Sliding time by Annie Try

I am nearly over Covid, which was preceded by a very heavy cold. A side effect of illness has been a constantly changing diary, as appointments needed to be rearranged. Amongst the coughing and stuffy head, feverishness and general malaise, I have croaked on the phone leaving cancellation messages with times available for rescheduling. Messages came back with new offers of appointments with dates I could not do! I was temporarily thrown by receiving details of a class starting on Tuesday 23rd January. It’s a non-existent date - a mistake - which really confused me in my muddled thinking. 

     Finally, my diary is all sorted. My planned life feels ordered and under control. Less slippery, with everything, except the dance class, scheduled. This makes me feel better - with the appointments neatly lined up in my personal diary, writing diary and the shared desk diary.

     Maybe this is why I tend to write chronologically, but with clearly defined flashbacks or memories. However, one of my favourite books is The Time Travellers’ Wife by Audrey Niffenegger. The story uses time as an unstable variable for Henry while it is steady for Clare, who he meets when she is six and he is thirty-two. They marry when she is twenty two and he is thirty. A beautifully written, very clever book. At one point Henry tries to explain to the young Clare what’s happening to him, using the analogy of listening to a tape recorder:

‘Because I am a time traveler, I jump around a lot from one time to another. So it’s like if you started the tape and played it for a while but you said Oh I want to hear that song again, so you played that song and then you went back to where you left off but you wound the tape too far ahead so you rewound it again but you still still got too far ahead …’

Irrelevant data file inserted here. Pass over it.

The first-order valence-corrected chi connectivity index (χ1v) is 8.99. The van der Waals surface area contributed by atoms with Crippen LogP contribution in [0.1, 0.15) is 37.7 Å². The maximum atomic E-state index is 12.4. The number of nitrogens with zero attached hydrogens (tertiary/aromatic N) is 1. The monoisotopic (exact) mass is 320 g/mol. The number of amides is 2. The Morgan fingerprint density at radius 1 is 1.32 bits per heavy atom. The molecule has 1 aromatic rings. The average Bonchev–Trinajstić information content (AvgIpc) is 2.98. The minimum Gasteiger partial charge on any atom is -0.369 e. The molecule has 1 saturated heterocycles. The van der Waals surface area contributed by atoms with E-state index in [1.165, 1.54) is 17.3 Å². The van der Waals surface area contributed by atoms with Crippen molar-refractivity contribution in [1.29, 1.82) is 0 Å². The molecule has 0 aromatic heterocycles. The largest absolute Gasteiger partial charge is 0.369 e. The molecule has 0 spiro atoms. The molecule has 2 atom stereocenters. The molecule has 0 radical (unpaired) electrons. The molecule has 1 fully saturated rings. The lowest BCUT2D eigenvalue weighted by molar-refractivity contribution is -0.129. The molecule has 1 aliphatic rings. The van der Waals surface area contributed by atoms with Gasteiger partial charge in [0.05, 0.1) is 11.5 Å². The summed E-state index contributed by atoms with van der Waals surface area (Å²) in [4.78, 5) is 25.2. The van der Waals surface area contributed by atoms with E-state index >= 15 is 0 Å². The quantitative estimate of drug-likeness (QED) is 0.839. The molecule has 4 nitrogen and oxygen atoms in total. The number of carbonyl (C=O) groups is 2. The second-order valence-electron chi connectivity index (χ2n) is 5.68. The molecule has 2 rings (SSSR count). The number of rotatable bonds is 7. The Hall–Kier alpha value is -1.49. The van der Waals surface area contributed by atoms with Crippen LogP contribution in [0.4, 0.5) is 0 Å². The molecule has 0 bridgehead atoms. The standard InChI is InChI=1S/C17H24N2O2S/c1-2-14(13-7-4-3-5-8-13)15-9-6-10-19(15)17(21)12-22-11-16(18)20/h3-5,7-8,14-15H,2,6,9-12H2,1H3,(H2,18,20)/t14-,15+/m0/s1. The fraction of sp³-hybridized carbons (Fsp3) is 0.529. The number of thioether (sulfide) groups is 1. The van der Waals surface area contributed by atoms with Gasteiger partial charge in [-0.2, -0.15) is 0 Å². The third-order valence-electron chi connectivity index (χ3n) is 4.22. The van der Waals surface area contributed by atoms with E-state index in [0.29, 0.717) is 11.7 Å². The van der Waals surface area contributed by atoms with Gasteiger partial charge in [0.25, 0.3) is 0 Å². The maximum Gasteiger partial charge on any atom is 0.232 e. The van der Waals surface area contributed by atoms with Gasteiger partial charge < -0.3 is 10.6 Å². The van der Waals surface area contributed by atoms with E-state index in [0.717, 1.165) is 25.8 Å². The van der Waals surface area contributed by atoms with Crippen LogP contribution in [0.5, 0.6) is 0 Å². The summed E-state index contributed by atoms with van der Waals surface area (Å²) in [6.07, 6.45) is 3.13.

Wouldn’t it be marvellous to be able to craft a story sliding backwards and forwards in time, with two characters moving at different paces yet somehow deftly taking my readers into the story? I cannot even begin to work out the planning, despite that little glimpse into how to do it that Audrey Niffenegger slotted into her book - to aid the reader as well as take the plot forward.

     I once turned up a GP surgery to run my usual fortnightly psychology clinic and wondered why no-one attended. Meanwhile, there were people waiting for me at the hospital where I was based. I had thought it was Wednesday, not Tuesday. Not my best day - although people were very forgiving - especially my little clients who gained an extra morning off school when I rescheduled. Nevertheless, I could do with re-running that day with a better outcome. Perhaps with several different outcomes? 

     Excuse me, I must go, I feel a Groundhog Day type story brewing …


Annie Try enjoys writing stories for adults and YA. Her fifth novel, The Dangerous Dance of Emma JJ, is published by Kevin Mayhew Publishers and came out in December 2022.

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